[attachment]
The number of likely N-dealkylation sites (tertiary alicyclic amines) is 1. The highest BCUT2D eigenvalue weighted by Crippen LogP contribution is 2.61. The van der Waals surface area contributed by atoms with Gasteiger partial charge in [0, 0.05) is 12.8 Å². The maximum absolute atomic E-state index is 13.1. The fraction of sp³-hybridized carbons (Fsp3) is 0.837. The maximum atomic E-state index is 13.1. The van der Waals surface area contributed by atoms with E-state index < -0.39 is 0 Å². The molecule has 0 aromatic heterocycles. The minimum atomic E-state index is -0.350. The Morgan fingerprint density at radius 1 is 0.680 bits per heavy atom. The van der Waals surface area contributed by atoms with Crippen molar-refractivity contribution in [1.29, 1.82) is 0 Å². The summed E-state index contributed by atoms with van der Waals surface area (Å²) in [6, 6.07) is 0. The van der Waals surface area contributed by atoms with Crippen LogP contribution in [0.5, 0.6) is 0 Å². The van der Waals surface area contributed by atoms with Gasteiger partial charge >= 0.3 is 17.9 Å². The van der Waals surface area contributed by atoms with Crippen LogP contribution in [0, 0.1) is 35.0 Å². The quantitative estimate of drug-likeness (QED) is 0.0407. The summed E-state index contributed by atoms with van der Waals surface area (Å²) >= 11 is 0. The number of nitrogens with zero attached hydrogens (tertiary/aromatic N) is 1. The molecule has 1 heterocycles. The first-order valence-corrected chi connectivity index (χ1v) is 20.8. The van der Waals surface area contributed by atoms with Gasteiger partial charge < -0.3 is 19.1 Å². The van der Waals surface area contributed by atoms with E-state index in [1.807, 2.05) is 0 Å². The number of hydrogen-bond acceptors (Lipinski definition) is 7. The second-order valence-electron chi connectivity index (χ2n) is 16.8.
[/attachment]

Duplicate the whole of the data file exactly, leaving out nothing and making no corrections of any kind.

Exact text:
The number of likely N-dealkylation sites (tertiary alicyclic amines) is 1. The highest BCUT2D eigenvalue weighted by Crippen LogP contribution is 2.61. The van der Waals surface area contributed by atoms with Gasteiger partial charge in [0, 0.05) is 12.8 Å². The maximum absolute atomic E-state index is 13.1. The fraction of sp³-hybridized carbons (Fsp3) is 0.837. The maximum atomic E-state index is 13.1. The van der Waals surface area contributed by atoms with E-state index < -0.39 is 0 Å². The molecule has 0 aromatic heterocycles. The minimum atomic E-state index is -0.350. The Morgan fingerprint density at radius 1 is 0.680 bits per heavy atom. The van der Waals surface area contributed by atoms with Crippen molar-refractivity contribution in [1.29, 1.82) is 0 Å². The summed E-state index contributed by atoms with van der Waals surface area (Å²) in [6, 6.07) is 0. The van der Waals surface area contributed by atoms with Crippen LogP contribution in [0.5, 0.6) is 0 Å². The van der Waals surface area contributed by atoms with Gasteiger partial charge >= 0.3 is 17.9 Å². The van der Waals surface area contributed by atoms with Crippen LogP contribution in [0, 0.1) is 35.0 Å². The quantitative estimate of drug-likeness (QED) is 0.0407. The summed E-state index contributed by atoms with van der Waals surface area (Å²) >= 11 is 0. The number of nitrogens with zero attached hydrogens (tertiary/aromatic N) is 1. The molecule has 1 heterocycles. The first-order valence-corrected chi connectivity index (χ1v) is 20.8. The van der Waals surface area contributed by atoms with Gasteiger partial charge < -0.3 is 19.1 Å². The van der Waals surface area contributed by atoms with E-state index in [1.807, 2.05) is 0 Å². The number of hydrogen-bond acceptors (Lipinski definition) is 7. The second-order valence-electron chi connectivity index (χ2n) is 16.8.